Regulators expect insurance firms to regularly test their ability to deliver critical business services within the set tolerance levels in the event of a disruption. As part of this scenario testing, firms need to assess a range of situations to see where they may exceed their tolerance levels and reduce the effect of disruptions to stay within them.
After testing, or if an incident has occurred, regulators expect insurance firms to follow up on lessons learned to improve resilience.
Senior manager self-assessments
Insurance firms must prepare and keep up-to-date a written self-assessment of their compliance with the FCA and PRA's operational resilience requirements.
The relevant Senior Manager Function under the SM&CR will sign off the self-assessment, which the board will approve.
In the event of an operational incident, firms also need a clear communications strategy to make sure all stakeholders and customers are up to date with details of the outage.
Communication and governance
Boards and senior management need to approve the critical-business services, impact tolerance levels and the self-assessments
This includes gaining assurance over strategies, processes, and systems to support operational resilience and approving and testing communication plans that must come into force in the event of an outage. Investment decisions also need assessment in-line with the firm’s operational resilience strategy.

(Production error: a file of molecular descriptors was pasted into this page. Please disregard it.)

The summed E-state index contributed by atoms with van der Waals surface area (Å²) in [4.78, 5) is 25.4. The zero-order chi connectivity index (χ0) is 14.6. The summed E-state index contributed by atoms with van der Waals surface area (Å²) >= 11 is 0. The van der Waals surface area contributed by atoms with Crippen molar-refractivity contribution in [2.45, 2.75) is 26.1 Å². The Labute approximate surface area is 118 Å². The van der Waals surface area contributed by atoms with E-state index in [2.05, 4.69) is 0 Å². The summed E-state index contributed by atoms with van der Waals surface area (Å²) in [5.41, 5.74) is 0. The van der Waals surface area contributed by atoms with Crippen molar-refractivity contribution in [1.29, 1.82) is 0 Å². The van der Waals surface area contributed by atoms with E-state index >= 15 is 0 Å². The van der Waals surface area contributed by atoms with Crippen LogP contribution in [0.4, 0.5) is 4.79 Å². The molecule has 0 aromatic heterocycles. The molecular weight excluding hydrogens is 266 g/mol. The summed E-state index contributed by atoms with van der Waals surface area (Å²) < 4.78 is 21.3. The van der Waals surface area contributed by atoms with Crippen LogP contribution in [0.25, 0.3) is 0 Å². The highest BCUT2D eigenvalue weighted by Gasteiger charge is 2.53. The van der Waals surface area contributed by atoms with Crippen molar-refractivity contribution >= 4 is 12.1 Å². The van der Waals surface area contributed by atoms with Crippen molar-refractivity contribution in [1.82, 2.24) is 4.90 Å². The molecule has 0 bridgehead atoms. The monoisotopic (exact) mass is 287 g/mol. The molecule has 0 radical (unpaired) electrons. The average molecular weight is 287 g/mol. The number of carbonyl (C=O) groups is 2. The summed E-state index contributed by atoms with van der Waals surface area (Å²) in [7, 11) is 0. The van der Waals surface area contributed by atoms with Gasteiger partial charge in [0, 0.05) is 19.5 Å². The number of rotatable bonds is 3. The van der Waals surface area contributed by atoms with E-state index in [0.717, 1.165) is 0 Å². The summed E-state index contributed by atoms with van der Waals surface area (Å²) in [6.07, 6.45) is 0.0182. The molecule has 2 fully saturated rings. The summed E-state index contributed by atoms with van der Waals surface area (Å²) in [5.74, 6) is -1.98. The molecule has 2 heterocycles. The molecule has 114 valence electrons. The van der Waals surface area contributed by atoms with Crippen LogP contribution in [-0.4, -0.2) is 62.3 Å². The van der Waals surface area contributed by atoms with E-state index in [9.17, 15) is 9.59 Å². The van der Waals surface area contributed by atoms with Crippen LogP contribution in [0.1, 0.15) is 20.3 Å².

Senior management must have the appropriate skills, knowledge and experience to carry out their duties, while boards must have the necessary background knowledge to offer an effective challenge.
Key considerations and next steps
With a compliance deadline of the end of 2021, insurance firms have a lot of work to do to meet regulatory expectations within the given timeframe. When implementing the framework, some key areas to consider from an operational standpoint include:
An entity-level approach
Regulators expect insurance firms to take an entity-level approach to operational resilience, with an understanding of how group-level risks will affect the ability to stay within pre-agreed tolerance levels.
Outsourcing and third-party risk
When mapping and assessing processes, this must include those that are outsourced to a third party. This may include intermediaries underwriting businesses, which would be considered a critical service, and third-party payment service providers.
It’s important to differentiate between business continuity arrangements and operational resilience while recognising that business continuity is an important component of operational resilience.
Bearing in mind the complex operating environment for insurers, including intra-group and third-party risks, firms need to make sure they have an appropriate framework and target operating model in place to embed operational resilience standards and prevent economic harm in the event of an outage.
For support in improving your firms' operational resilience, contact Sonia Shah.